If you are reading this you are most likely trying to be a good parent in an extremely confusing situation and are probably getting lots of conflicting information. You are doing the right thing and can get through this.
I am not an “expert.” I am a father of five and a private music and martial arts teacher who deals with many kids. I grew up in a family with several bisexual individuals and I’ve dealt with these issues directly and indirectly all of my life.
Take a deep breath. Read slowly. You may need to read a little bit at a time and walk away to think. You may be reading this because you suspect, or have discovered, that your child is bisexual, or because your child or someone else has told you so. (Do not assume anything about your loved one based on someone else.) If your child has spoken to you, be understanding and provide a safe, accepting atmosphere. If your child has not, create an atmosphere in which he or she can do so when ready.
By bisexuality, I simply mean the physical and/or emotional attraction to both males and females. Most people who identify as bisexual consider it an independent sexual orientation, not a subset of other more widely-recognized categories. Don’t think of bisexuality as a little bit gay (homosexual) and a little bit straight (heterosexual) but as its own orientation with its own characteristics. People often ask why anyone would choose to be gay or bi (shorthand for bisexual). Most people do not feel that their sexual orientation is a choice; you probably don’t. Our best course of action is to respect the identity of our family and friends, assuming nothing.
I have no clue how many people experience bisexuality or identify as bisexuals. From what I’ve read experts don’t know either; estimates range from only a few to a whole lot of people. The fact is that scientists define bisexuality in many ways. Until they can agree on a definition, these studies are just good ways to spend grant money.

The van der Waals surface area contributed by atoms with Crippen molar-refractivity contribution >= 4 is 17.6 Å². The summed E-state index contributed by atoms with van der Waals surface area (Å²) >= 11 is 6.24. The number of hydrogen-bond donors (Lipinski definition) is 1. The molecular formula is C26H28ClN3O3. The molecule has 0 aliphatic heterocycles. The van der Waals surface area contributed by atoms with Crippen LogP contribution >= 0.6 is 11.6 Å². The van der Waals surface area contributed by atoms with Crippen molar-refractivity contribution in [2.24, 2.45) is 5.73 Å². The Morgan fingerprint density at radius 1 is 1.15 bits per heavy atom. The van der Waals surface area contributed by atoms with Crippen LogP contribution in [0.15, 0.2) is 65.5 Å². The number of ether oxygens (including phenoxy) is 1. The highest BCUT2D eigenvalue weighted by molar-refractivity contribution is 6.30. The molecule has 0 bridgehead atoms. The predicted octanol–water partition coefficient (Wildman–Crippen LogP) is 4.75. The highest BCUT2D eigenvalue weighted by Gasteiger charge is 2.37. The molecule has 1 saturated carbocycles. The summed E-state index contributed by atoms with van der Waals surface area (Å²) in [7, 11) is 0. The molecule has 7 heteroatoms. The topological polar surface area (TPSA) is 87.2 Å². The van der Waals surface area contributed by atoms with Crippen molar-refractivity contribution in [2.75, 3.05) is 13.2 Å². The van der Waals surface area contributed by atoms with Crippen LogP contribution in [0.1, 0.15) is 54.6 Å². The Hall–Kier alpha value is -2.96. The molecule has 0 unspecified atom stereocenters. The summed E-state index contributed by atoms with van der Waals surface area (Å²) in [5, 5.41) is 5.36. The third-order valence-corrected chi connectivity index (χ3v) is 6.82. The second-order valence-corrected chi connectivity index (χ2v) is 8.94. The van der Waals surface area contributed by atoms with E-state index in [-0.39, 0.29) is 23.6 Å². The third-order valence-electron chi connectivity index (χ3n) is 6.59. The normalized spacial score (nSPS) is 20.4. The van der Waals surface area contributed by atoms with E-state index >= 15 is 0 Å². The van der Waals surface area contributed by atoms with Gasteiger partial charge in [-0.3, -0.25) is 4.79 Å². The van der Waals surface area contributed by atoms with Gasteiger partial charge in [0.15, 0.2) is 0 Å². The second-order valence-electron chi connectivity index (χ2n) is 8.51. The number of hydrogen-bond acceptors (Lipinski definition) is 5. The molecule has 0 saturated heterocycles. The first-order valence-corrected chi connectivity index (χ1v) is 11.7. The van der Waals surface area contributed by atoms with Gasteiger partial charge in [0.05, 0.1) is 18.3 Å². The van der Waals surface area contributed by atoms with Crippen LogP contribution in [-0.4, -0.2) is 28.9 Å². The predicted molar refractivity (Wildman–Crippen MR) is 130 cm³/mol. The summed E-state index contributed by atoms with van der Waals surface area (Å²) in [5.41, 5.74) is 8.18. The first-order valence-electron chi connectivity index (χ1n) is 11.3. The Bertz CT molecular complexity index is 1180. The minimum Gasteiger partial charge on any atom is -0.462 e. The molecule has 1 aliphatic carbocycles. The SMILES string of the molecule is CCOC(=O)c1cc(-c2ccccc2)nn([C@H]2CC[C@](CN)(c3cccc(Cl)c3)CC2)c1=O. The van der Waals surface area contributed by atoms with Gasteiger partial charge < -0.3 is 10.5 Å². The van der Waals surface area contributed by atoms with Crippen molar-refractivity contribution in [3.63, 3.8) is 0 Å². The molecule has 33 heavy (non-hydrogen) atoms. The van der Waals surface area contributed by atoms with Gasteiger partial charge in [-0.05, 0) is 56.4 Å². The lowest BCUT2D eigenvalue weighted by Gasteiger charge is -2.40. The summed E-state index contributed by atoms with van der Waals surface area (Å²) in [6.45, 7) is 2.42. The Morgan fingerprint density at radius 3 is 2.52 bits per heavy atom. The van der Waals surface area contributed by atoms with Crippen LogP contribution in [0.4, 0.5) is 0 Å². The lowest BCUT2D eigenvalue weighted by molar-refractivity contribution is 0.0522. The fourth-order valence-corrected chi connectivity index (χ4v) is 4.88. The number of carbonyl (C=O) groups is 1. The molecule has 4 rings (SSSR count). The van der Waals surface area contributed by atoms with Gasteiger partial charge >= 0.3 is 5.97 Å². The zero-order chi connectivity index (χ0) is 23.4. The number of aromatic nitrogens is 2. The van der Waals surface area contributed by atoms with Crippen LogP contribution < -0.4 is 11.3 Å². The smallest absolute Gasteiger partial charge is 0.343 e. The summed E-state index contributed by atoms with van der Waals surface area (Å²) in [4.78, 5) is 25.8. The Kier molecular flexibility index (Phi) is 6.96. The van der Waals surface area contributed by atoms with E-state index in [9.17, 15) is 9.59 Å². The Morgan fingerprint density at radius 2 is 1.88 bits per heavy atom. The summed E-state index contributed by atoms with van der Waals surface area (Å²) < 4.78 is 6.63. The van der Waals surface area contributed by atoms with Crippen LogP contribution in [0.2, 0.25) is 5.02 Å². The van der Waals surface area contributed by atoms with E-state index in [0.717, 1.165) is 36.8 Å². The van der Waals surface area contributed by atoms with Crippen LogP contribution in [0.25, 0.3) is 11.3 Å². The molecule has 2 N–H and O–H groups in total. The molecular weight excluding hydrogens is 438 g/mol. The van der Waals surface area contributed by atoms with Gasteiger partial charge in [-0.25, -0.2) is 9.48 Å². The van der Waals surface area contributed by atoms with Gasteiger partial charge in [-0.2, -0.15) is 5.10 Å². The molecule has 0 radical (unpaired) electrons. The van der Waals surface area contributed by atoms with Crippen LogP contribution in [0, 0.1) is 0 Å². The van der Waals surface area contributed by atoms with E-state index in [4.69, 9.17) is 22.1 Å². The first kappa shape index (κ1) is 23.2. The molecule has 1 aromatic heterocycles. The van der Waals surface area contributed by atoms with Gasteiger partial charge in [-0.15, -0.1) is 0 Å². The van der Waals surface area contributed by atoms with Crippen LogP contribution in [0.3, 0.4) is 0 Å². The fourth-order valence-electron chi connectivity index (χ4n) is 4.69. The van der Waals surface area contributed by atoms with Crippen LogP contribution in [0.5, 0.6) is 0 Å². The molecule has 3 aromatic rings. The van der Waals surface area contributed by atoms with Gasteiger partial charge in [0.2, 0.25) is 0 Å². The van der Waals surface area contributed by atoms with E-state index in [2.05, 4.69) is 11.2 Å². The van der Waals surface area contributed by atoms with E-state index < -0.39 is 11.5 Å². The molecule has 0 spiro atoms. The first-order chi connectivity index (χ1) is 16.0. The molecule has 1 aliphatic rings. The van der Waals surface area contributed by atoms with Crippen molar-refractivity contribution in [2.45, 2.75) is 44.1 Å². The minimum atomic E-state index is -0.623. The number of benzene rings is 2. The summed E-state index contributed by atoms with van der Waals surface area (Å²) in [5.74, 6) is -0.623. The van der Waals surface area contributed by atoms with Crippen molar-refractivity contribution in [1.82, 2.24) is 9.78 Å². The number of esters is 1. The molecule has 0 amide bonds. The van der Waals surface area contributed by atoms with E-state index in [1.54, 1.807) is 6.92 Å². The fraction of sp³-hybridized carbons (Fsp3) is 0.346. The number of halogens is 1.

Some bi people are out and open about their sexuality, but many are in the closet (hiding their sexuality), mainly for fear of familial, spiritual and social rejection. Imagine how hard that must be. A bi person—especially a young one—often feels alone, but as a parent, you can help your child find safe ways to discover that he or she is not.
Some bi folks have an almost balanced attraction to the genders, while others prefer one gender and are only occasionally attracted to the other, or have a shifting preference. Some people shift their sexual identity and may have long periods where they identify as straight, bi, or gay. Other people drop labels altogether.
What you have done as a parent has not made your child bisexual, but what you do as a parent can contribute to how comfortable and healthy your child is. There isn’t a cure since it isn’t a disorder, but some people will assure you that it can be cured or is just a phase. That phase thing is confusing, because some people have felt some bisexual tendencies and then gone on to assume a completely homo- or heterosexual identity. This doesn’t mean that everyone who experiences bisexual feelings will. It only means some people experience bisexual feelings that they may or may never act on and identify as gay or straight. Other people live a perfectly happy life identifying as bisexual with feelings that they may or may never act on. Many bisexual men and women have happy monogamous relationships, while some bi people prefer more alternative relationship styles. There are no rules in this area, so I can’t tell you what to expect.